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Palestinians vote in elections, Hamas challenges | ASHARQ AL-AWSAT English Archive 2005 -2017
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RAMALLAH, West Bank,(Reuters) – Palestinians voted on Wednesday in their first parliamentary election in a decade, a ballot that could bring the militant Islamic movement Hamas into the government and further dim prospects for peacemaking.

Opinion polls showed President Mahmoud Abbas’s Fatah party with just a slight edge, raising the spectre of Hamas, committed to Israel’s destruction and listed by Washington as a terrorist group, joining the Palestinian cabinet for the first time.

Across the West Bank and Gaza, Palestinians filed into polling stations where their fingers were daubed with blue ink, a measure to prevent voting fraud, before casting their ballots.

Thousands of Palestinian police with automatic rifles guarded voting booths after weeks of armed chaos in Palestinian areas that had threatened to delay the election.

Casting his ballot in Ramallah, Abbas — who has called the election an important step toward Palestinian statehood — said voting was proceeding smoothly and that he hoped it would be completed in “complete calm”. Polls close at 7 p.m. (1700 GMT).

“The final decision will be made through the ballot boxes,” he told reporters.

Israel has cautioned that future peacemaking would be in doubt if Hamas, the main group behind suicide bombings during a five-year-old uprising, was given a role in the Palestinian government. Washington has also voiced concern.

Sticking to a hard line, Hamas vowed on Wednesday to retain its weapons and its official charter calling for Israel’s destruction even after its members enter parliament.

Polls show Hamas, standing on an anti-corruption platform in its first run for parliament, just a few percentage points behind Abbas’s long-dominant Fatah party, which advocates a two-state solution with Israel.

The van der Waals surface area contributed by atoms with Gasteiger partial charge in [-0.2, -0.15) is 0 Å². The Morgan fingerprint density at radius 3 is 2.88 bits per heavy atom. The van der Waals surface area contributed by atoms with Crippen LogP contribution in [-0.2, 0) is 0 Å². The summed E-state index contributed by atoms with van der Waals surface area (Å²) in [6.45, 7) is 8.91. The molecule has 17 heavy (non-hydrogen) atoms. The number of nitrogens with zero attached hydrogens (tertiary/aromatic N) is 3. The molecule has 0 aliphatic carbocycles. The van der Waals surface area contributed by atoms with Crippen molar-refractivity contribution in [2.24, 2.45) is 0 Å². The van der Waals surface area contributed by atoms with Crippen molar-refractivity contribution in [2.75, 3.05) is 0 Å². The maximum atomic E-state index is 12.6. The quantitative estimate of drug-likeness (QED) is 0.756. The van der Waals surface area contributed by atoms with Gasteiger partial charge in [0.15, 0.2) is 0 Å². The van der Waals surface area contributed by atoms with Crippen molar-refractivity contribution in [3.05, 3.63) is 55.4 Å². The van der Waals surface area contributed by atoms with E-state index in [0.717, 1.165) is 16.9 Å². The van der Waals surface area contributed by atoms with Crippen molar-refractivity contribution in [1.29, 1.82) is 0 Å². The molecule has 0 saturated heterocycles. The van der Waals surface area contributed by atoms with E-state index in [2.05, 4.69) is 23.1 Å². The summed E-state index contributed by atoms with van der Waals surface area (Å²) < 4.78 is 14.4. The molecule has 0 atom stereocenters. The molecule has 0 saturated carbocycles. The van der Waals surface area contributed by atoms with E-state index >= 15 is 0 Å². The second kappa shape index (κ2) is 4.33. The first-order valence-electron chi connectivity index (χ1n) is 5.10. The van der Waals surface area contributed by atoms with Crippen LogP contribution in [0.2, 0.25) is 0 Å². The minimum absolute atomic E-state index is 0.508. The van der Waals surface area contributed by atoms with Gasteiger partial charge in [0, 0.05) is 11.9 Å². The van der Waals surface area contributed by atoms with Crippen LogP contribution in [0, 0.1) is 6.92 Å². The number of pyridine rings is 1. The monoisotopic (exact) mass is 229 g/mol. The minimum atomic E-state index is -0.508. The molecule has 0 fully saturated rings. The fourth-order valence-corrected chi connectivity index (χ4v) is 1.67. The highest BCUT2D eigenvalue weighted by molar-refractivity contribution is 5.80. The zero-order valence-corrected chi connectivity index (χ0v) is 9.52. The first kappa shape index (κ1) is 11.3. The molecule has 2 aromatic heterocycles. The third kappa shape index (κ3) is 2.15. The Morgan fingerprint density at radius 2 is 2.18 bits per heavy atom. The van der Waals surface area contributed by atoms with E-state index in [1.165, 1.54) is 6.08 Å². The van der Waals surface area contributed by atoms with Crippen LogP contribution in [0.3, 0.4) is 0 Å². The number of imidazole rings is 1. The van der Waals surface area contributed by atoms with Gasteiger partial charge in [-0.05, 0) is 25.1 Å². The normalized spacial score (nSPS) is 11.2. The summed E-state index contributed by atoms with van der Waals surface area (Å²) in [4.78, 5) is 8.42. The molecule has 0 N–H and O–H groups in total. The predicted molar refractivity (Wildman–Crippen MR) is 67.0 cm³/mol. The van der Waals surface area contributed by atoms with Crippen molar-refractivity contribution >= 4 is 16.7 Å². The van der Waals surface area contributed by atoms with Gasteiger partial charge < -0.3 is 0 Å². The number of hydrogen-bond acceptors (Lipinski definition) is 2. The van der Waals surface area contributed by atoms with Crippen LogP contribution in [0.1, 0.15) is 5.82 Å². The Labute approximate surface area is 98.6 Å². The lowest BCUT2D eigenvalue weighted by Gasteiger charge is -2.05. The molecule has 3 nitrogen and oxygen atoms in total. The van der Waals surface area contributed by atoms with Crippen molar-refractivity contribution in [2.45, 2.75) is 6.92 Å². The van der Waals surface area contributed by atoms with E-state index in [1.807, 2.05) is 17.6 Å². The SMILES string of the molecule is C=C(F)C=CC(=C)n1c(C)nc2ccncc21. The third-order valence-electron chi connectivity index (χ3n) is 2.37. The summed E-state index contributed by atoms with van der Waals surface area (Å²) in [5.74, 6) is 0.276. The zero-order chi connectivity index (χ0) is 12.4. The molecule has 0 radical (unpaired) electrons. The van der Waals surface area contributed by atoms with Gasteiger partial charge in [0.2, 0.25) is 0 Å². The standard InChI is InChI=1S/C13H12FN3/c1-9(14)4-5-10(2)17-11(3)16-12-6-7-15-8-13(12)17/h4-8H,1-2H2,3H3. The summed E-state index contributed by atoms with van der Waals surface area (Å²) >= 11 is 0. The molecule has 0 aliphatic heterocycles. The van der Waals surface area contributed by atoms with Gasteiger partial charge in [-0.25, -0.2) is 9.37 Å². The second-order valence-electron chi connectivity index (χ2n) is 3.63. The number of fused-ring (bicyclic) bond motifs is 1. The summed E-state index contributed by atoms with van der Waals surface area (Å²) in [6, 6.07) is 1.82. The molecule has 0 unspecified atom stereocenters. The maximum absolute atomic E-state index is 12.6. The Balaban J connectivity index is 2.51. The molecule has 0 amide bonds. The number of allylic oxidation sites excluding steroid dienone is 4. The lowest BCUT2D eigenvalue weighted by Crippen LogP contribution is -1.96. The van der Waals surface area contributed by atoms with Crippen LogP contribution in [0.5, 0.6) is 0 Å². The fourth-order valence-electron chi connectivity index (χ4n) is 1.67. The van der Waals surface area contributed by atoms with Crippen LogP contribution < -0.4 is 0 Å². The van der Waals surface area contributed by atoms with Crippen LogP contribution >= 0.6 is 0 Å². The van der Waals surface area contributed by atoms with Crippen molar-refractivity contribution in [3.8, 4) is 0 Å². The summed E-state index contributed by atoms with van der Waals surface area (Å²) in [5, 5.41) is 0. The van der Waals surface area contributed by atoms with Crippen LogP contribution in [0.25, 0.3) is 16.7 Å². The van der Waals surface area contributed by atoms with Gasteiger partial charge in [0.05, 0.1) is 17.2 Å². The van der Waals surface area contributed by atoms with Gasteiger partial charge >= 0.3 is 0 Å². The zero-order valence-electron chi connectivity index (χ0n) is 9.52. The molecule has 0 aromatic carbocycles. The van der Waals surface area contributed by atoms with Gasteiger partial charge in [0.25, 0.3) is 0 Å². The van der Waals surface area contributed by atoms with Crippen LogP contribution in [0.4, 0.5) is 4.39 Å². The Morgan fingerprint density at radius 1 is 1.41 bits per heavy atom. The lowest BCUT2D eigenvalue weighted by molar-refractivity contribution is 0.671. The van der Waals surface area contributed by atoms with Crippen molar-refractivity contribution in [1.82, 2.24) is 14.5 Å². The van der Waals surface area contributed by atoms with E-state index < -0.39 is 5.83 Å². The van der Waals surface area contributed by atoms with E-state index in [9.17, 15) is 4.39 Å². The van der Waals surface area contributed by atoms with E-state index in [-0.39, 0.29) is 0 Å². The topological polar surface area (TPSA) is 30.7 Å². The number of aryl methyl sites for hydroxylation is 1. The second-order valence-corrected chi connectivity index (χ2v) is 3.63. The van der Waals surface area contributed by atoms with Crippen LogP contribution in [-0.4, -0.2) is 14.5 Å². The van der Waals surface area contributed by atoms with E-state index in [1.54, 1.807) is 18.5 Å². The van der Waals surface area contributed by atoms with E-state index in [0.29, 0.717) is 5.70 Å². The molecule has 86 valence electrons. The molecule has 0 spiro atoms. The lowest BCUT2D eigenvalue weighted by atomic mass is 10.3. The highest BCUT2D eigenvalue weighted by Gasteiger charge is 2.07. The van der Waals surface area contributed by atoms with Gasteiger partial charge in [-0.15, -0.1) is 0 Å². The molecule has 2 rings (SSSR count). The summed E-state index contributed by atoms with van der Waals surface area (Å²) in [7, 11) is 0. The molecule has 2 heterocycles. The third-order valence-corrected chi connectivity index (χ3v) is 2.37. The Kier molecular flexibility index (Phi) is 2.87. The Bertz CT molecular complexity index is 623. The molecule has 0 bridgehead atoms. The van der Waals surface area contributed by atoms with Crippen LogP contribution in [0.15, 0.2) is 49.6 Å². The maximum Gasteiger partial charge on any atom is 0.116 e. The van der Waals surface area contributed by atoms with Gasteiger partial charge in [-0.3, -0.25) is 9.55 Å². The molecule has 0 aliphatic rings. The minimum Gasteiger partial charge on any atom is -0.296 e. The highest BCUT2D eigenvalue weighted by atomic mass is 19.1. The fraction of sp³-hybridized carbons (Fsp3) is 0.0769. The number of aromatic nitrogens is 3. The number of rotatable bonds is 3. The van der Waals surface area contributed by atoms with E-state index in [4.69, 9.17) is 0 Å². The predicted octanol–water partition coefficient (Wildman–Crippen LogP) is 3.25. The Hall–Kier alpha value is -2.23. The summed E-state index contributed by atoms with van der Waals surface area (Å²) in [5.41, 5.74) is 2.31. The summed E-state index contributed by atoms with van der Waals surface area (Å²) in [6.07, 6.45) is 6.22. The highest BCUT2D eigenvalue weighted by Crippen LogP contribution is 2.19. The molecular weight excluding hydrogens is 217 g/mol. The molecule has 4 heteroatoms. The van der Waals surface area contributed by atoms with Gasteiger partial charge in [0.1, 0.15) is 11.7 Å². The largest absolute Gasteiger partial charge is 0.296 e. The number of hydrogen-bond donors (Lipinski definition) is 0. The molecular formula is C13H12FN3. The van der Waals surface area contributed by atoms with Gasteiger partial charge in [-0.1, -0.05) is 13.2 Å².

Fatah and Hamas have both said they would consider forming a coalition government after Wednesday’s election.

In Gaza, Hamas supporters wearing the group’s trademark green hats and bandannas deployed near polling places. “We want to change the government,” said Hamas voter Baher al-Rayes, 23.

Some 1.4 million people in Gaza, the occupied West Bank and Arab East Jerusalem were eligible to vote for the 132-member parliament. Election officials expected a high turnout.

Voters were choosing from among 11 party lists across the Palestinian areas and more than 400 candidates running locally in the first parliamentary elections since 1996.

About 900 foreign observers, led by former U.S. President Jimmy Carter, were monitoring the process.

Militant groups had pledged to keep their weapons out of sight. In the West Bank city of Nablus, 42 Fatah militants left their arms behind and went en masse to a local polling station.

Israeli troops pulled back from Palestinian population centres to avoid accusations of interfering in the polls in the West Bank, which Israel captured in the 1967 Middle East War.

But Israel kept its forces on a high alert to prevent attacks by Islamic Jihad, a group boycotting the ballot and which carried out a suicide bombing in Tel Aviv last Thursday.

Hamas has largely followed a truce for nearly a year, and a senior official said this week that indirect talks with Israel were “not taboo”.

Hamas was expected to capitalise on Fatah’s image for corruption, mismanagement and infighting. The Islamist group has gained popularity not only for its fight against Israel but for its charity work in Palestinian areas.

If Hamas does well enough at the polls, it could be offered cabinet seats under a power-sharing arrangement

Abbas hopes once Hamas enters parliament it might be prepared to relinquish its weapons, a process that is meant to start under a U.S.-sponsored peace “road map”. Israel insists there will be no political talks until militants are disarmed.

But Ismail Haniya, a senior Hamas leader in Gaza, said: “The Europeans and the Americans are telling Hamas to choose between arms and parliament. We say we will go for arms and parliament.”

On the eve of the vote, U.S. Secretary of State Condoleezza Rice said Washington would have practical problems dealing with Hamas because of its classification as a terrorist group.

Interim Israeli Prime Minister Ehud Olmert, in his first policy speech since assuming the powers of Ariel Sharon who suffered a stroke on Jan. 4, said he hoped the Palestinians would elect a government ready to follow the road map. He is widely favoured to win Israel’s March 28 election.